Will Chase was originally slated to star in Little Miss Sunshine—how did you get the role? It was incredibly last minute. Will got an offer for Nashville the day Little Miss Sunshine was going to start rehearsals. I was at a picnic with my boys on Labor Day and I got a call saying, “Would you be interested in going in for the role?” I was thrilled because I absolutely loved the movie. Then they said, “It’s tomorrow morning, and you’ve got to start immediately.” I came in and sang one of my own songs and read a couple of scenes from the show, and half an hour later they called and said, “Can you start today?” [Laughs.] Javert is a really scary guy. Are you prepared to get that mean? Ooh, heck yeah! I’m ready to dive into Javert. The challenge of a role that’s been performed for almost 30 years is that people have an expectation of what this character should be, and the challenge is to bring something new to it. I had a religious upbringing and, without naming names, I’ve got a couple of people in mind who thought they were very, very righteous people who were real jerks. With those folks as my template, I think I’ve got a new angle on where to start with this character. What if Little Miss Sunshine comes to Broadway while you’re doing Les Miserables? Who would you cast as Richard? I will not put any energy out there as far as replacing me in Little Miss Sunshine [laughs]. That would send the wrong message to the universe! Every off-Broadway show I’ve ever done has had rumblings of going to Broadway, and sometimes they go and sometimes they don’t. I think this one has so much potential to play to an audience on Broadway for a long time. So I’m just saying a prayer to the theater gods that it goes next year instead of this season, so I can have my cake and eat it too. Related Shows See Will Swenson in Little Miss Sunshine, opening November 14 at off-Broadway’s Second Stage Theatre. Little Miss Sunshine In Little Miss Sunshine, Richard is a motivational speaker—what keeps you motivated during tech and previews? Whiskey, I wanna say? [Laughs.] No. It’s my kids. They keep things in perspective and make me remember that I am not the culmination of my acting parts, I’m their dad. Also, the idea of creating something new is a huge motivation. I love doing something that has never been seen before, creating new shows. You feel much less like a puppet, ‘cause you’re actually creating something, you’re not just trying to fit into a mold that a previous actor has created. View Comments Have you guys ever gone on a double date with Stephanie J. Block and Sebastian Arcelus? We haven’t. That should absolutely happen! I was talking to Stephanie about that recently that they’re in a very similar predicament, both of them are very in-demand and it gets crazy. It’s hard to say no to work when you love it so much, but you have to carve it out. Do you and [fellow Hair and Murder Ballad alum] Caissie Levy [who’ll play Fantine in Les Miz] have a contract clause about co-starring in shows? It’s starting to get crazy. It’s getting to that, isn’t it? [Laughs.] We joked about it when we found out that we both got these parts. We were like, “So, I guess it’s just in our rider.” I wouldn’t mind that; Caissie’s one of the most talented girls I’ve ever worked with, and on top of it she’s just a great, great girl. We must be compatible on a certain level. Third time’s the charm. Was that unnerving? Murder Ballad had closed early, so I was just an out-of-work actor who was happy to have a job. I was glad to find out that the majority of the cast hadn’t been involved in any previous incarnations, so I wasn’t necessarily behind anybody else in the progression of learning it. I didn’t feel terribly like the new kid, as much as I could have under other circumstances. Audra has hinted about coming back to Broadway. Do you guys try to alternate for the kids? How does that work? Oh, wouldn’t it be nice if we had that much power to control shows? [Laughs.] Well, she might! I certainly don’t. We may have shows that line up soon, but there’s too many factors to try to plan anything specifically. When she was doing Porgy and Bess and I was doing Priscilla, we made that work. It was tricky, but it was incredibly fun to finish my show and walk across Times Square and she’d be finishing up signing autographs and we’d go home. It was like a neat day at the office together. If that happens again, that’d be fine, but if not, we tag-team with the other responsibilities of life, and we just make it work. We’re sad, however, that it meant you wouldn’t be playing Frank-N-Furter in The Rocky Horror Show at Bucks County Playhouse. Me too! I usually like to do new stuff, but there are a few roles on my radar that I’d like to do. Frank-N-Furter’s on there and Javert’s on there. So I was gonna be doing two of those in the same year, and I was sad to let that one go. In this production, the bus is created with chairs on wheels—have you rolled into the audience yet? Any mishaps? Nobody’s flown off the stage yet, and we created a little lip at the edge that is supposed to stop us—but we’re not sure if it might actually just propel us into the audience. The chairs are tricky to work with! Sometimes a wheel will turn wrong and somebody’s taken a little spill a couple of times during the show, but for the most part things have gone well. What is it like building a relationship with your Little Miss Sunshine family? It’s been great, and I attribute that to [director/book writer] James Lapine. He kept the rehearsal room very light and fun. Every day when we’d come in, instead of just getting to work, we’d sit around, and he’d go, “So what’d you do last night, Will? How was your night, Stephanie, what about you, Hannah?” We would all just get to know each other, eat snacks and get silly on our breaks. Will Swenson Do you and Audra ever sing “The Confrontation” together at home? Oh yeah, it happens nightly—no. [Laughs.] We’re a little bit more of a Roberta Flack family. But I think it happened once when I was auditioning for the part. We might have been goofing around and sung it in front of the kids just to annoy them. They think we’re so obnoxious when we sing loudly. Show Closed This production ended its run on Dec. 15, 2013 You and Ramin Karimloo [who will play Jean Valjean] have been Tweeting back and forth. Have you met? We sang at one of the auditions to make sure that we sounded good together, and he’s an amazing guy. Oh my gosh, his voice is basically what I would aspire to, in my wildest dreams, to sound like Ramin! He’s a dad, like me—he’s got two boys, as well—so we’ve got a ton in common, and I really look forward to being onstage with him. Star Files Try as you might, there’s no typecasting Will Swenson. Since his Broadway debut in Brooklyn, he’s played an eclectic collection of roles, from a vampire in Lestat to a hippie in Hair to a drag diva in Priscilla Queen of the Desert. Off-Broadway, he originated the role of badass Arsenal frontman Stacee Jaxx in Rock of Ages and stalkery bartender Tom in Murder Ballad. Now, he’s playing motivational speaker and patriarch Richard in the off-Broadway musical adaptation of Little Miss Sunshine, opening November 14 at Second Stage. But wait, there’s more—Swenson will take on legendary Broadway baddie Javert in the new revival of Les Miserables this spring. Not to mention his happiest role: husband of Audra McDonald and dad to their “wee posse of three.” Broadway.com chatted with Swenson about his forthcoming turn as a mean, mean police inspector in Les Miz and jumping (literally) into Little Miss Sunshine, even though it meant giving up his sweet transvestite dream role.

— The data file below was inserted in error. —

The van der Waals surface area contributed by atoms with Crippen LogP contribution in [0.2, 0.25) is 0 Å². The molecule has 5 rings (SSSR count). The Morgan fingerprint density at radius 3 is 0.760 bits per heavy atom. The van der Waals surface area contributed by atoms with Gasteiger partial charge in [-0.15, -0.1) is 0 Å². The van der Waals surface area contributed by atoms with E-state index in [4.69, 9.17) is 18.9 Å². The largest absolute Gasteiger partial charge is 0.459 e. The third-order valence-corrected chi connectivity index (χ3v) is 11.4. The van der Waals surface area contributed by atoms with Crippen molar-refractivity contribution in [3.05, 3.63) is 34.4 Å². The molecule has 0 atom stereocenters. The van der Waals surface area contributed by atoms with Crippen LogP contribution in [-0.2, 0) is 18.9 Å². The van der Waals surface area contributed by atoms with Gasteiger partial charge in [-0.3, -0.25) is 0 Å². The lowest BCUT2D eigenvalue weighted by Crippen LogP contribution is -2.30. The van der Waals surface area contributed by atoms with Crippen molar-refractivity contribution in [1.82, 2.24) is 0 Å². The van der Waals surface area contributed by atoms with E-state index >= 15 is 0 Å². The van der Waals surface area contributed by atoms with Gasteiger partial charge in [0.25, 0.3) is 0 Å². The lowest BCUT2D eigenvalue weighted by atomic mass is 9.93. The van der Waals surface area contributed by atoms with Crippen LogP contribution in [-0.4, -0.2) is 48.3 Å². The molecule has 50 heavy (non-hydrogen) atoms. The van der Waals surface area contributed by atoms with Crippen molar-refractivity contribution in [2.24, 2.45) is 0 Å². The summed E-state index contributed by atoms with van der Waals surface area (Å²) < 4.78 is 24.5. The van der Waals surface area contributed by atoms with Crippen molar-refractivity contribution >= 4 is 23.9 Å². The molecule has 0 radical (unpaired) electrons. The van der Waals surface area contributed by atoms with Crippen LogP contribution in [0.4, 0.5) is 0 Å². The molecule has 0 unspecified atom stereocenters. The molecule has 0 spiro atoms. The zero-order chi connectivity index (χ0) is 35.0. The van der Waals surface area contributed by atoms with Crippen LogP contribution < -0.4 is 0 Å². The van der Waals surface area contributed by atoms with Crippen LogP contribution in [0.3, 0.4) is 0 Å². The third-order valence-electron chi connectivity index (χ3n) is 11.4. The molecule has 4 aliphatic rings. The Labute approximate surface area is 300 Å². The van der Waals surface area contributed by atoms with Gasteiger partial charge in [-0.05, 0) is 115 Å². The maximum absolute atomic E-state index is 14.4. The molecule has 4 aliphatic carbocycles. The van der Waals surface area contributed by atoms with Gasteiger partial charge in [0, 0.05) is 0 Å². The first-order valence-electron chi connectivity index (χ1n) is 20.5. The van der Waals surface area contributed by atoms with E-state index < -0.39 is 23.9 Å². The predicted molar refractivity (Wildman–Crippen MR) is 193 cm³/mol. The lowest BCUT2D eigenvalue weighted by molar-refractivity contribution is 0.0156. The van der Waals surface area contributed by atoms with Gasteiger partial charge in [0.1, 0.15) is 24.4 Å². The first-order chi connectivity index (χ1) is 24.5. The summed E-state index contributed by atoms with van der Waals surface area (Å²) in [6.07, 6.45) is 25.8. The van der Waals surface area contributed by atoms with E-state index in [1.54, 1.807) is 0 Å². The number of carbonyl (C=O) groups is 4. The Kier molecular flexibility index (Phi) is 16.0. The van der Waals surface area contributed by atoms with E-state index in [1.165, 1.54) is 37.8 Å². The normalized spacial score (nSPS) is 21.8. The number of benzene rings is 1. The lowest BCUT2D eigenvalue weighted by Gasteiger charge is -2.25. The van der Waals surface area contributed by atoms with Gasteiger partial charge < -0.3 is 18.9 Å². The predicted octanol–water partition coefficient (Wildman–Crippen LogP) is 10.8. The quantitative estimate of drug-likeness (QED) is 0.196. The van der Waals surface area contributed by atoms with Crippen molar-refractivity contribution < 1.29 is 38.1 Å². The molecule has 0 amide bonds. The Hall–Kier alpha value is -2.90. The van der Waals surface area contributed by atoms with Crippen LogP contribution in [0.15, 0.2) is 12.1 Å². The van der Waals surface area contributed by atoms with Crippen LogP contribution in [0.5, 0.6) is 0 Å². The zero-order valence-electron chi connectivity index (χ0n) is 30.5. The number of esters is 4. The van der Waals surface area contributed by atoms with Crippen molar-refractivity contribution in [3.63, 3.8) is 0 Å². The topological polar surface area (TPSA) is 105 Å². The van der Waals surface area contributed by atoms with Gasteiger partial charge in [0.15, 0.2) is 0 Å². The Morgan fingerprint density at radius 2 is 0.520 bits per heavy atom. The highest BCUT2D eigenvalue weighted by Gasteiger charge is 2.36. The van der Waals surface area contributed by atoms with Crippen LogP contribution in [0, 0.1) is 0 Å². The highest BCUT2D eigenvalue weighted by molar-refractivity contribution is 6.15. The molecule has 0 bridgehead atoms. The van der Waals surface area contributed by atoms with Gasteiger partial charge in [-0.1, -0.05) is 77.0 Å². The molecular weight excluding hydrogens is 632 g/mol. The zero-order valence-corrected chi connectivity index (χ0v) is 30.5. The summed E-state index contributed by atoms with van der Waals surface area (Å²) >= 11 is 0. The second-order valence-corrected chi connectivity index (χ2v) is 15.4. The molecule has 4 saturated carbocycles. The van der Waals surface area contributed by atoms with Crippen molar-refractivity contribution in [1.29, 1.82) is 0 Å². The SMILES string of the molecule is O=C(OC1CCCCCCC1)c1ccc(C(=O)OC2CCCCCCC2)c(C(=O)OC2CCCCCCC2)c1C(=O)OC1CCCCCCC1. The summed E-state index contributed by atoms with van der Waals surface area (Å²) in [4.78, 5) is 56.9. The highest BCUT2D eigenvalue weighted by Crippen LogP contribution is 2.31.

The Vermont housing market was the only one in New England to experience a year-over-year decline in both number of transactions, down -2.4 percent, and median price, down -4.3 percent, according to RE/MAX. Vermont’s median home price is $180,900, down from $189,000. This still places Vermont third highest in the region, behind only Massachusetts ($260,000) and Connecticut ($232,500).RE/MAX of New England Executive Vice President Jay Hummer said the number of transactions is encouraging, but there is still a gap between what buyers think their home is worth and what it will actually sell for. The RE/MAX of New England January Monthly Housing Report shows that year-over-year, the number of unit sales in every state in New England, except Vermont, is slightly higher than January 2011. New Hampshire and Rhode Island experienced the highest change in units sold with an increase of 16.8 percent and 17.8 percent, respectively. While the number of transactions remain relatively flat, prices continue to dip in every state in New England.‘The slight uptick in sales is encouraging as it means buyers are active in the market, however, we are still trying to find a balance between buyer expectations and market realities when it comes to pricing,’ Hummer said.